During the past bit of time, we have been delivering relief supplies for the state of California, going to first responders, hospitals, and warehouses. These locations are not always where trucks should go for any reason.
The first few loads with this project were to a location in downtown Los Angeles, as a 53’ trailer could not get into the dock. Forty-nine skids needed to be delivered, and three straight trucks running back and forth from the warehouse to this tight location, were used to get the job done. Once we had this load completed, we reloaded and headed for Crescent City, CA. This load took us up the 101 highway along the coast, and through the Redwood forest. For anyone that hasn’t been up this highway, it is beautiful, has very tight curves, slow going, and not something to rush through on the tiny two-lane road.
We went back to Stockton, California, where we would load out of a temporary warehouse. These loads took us to several towns in central California with one or two skids for each location.
One load went to a hospital in San Francisco, and when we looked up the location on the map, we knew it was not going to be easy. The hospital was deep into San Francisco and would require us to use a lot of the city streets to get to the location. Almost immediately, when I turned north on highway 101 towards the Golden Gate bridge, the roads turned narrow. At some points, I took my half out of the middle as the cars parked alongside the curb were too far out into the lane of traffic for me to avoid their mirrors.
The Freightliner Cascadia performed flawlessly, as we climbed and twisted around headed west through the city. At times it was difficult to figure out which road we were supposed to take, as several of the streets would come into one intersection. We were stopped at a traffic light, and we could see up the road as it climbed upward towards many homes as businesses. Little did I realize, at that time, I was going to be climbing that hill and even higher towards the hospital on a hilltop.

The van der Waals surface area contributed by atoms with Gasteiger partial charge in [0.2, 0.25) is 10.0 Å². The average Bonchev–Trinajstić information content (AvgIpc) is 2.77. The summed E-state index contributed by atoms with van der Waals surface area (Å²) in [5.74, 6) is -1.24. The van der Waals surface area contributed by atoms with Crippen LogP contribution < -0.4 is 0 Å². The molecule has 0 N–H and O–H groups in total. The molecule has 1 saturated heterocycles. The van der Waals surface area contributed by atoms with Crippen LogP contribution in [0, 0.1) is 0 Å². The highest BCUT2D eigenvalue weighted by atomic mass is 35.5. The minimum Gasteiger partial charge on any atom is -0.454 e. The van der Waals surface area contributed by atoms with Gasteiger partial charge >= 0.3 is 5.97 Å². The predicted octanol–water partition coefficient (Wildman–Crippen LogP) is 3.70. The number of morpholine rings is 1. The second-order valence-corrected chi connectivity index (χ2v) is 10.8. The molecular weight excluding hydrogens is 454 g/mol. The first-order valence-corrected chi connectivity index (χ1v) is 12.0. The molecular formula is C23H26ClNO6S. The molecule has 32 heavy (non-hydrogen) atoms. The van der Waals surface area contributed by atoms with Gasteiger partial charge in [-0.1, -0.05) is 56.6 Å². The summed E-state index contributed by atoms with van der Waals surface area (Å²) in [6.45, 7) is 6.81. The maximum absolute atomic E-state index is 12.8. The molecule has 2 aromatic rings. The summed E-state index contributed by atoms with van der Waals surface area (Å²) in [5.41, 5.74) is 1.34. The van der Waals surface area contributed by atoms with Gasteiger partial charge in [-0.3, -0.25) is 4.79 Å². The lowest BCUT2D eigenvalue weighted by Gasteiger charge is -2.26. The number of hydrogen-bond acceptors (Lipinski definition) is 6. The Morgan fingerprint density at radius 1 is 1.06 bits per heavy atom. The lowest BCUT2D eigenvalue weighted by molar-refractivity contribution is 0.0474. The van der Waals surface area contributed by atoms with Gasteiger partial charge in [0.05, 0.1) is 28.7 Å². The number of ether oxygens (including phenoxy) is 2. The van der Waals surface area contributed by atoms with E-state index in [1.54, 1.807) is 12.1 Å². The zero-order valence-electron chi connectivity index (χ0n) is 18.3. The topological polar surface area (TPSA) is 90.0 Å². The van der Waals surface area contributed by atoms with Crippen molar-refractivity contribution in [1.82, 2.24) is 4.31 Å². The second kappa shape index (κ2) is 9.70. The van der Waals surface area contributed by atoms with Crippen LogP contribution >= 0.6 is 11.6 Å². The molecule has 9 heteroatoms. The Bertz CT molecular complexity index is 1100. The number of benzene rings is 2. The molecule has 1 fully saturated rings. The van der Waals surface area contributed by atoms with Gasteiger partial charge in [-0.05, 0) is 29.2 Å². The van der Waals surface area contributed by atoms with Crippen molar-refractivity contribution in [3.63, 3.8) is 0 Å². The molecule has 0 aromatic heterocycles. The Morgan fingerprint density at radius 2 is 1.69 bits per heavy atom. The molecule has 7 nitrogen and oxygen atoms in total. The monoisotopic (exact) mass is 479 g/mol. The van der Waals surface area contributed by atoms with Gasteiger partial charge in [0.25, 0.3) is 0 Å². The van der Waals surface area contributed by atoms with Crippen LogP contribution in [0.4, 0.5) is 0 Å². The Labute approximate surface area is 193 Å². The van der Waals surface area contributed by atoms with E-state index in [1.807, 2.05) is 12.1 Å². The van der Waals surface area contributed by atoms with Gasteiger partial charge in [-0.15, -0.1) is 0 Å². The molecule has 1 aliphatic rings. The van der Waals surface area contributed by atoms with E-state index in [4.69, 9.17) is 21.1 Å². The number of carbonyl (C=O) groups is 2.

Finally, we could see the entrance to the location, and I needed to make a very hard right-hand U-turn into the driveway; that was not going to work. Going around the block in this area would require several miles of driving. We found a place to pull over, and looked at the options, and found a place I could back into, and turn around, and go into the entrance from a different direction.
Once inside the walls, we discovered the hospital was ancient, very big with several complexes, and had beautiful grounds with lovely walkways. The road came to a fork, and we went to the left, and as usual, that was the wrong direction. It took a bit, but we finally got turned around and headed back to where we could unload. We had to drive through a parking lot, around a building, and then to the dead end. The road was narrow, and as luck would have it, a car also wanted out. The car and I did a little dance as we maneuvered around each other, and then I saw the dead-end and where we were to unload.
All I could think of was how in the world am I going to get out of here? Between our camera system, Bob guiding me, the massive windshield in the truck, and another small truck moving out of the way, I did about a twenty-point turn, and we were ready to drive out.
I was ready to put San Francisco in the rear-view mirrors. All of that climbing to get into this location meant that now I had to go back down, down, down… towards the interstate. The compression brakes on the truck are quiet, and I was able to use them, and very little brake pedal as we descended.
My shoulders were in knots by the time we were back to the interstate and headed south to our next drop-off. The Freightliner Cascadia took it all in stride and proved why we depend on our truck to take us to any location that needs our freight.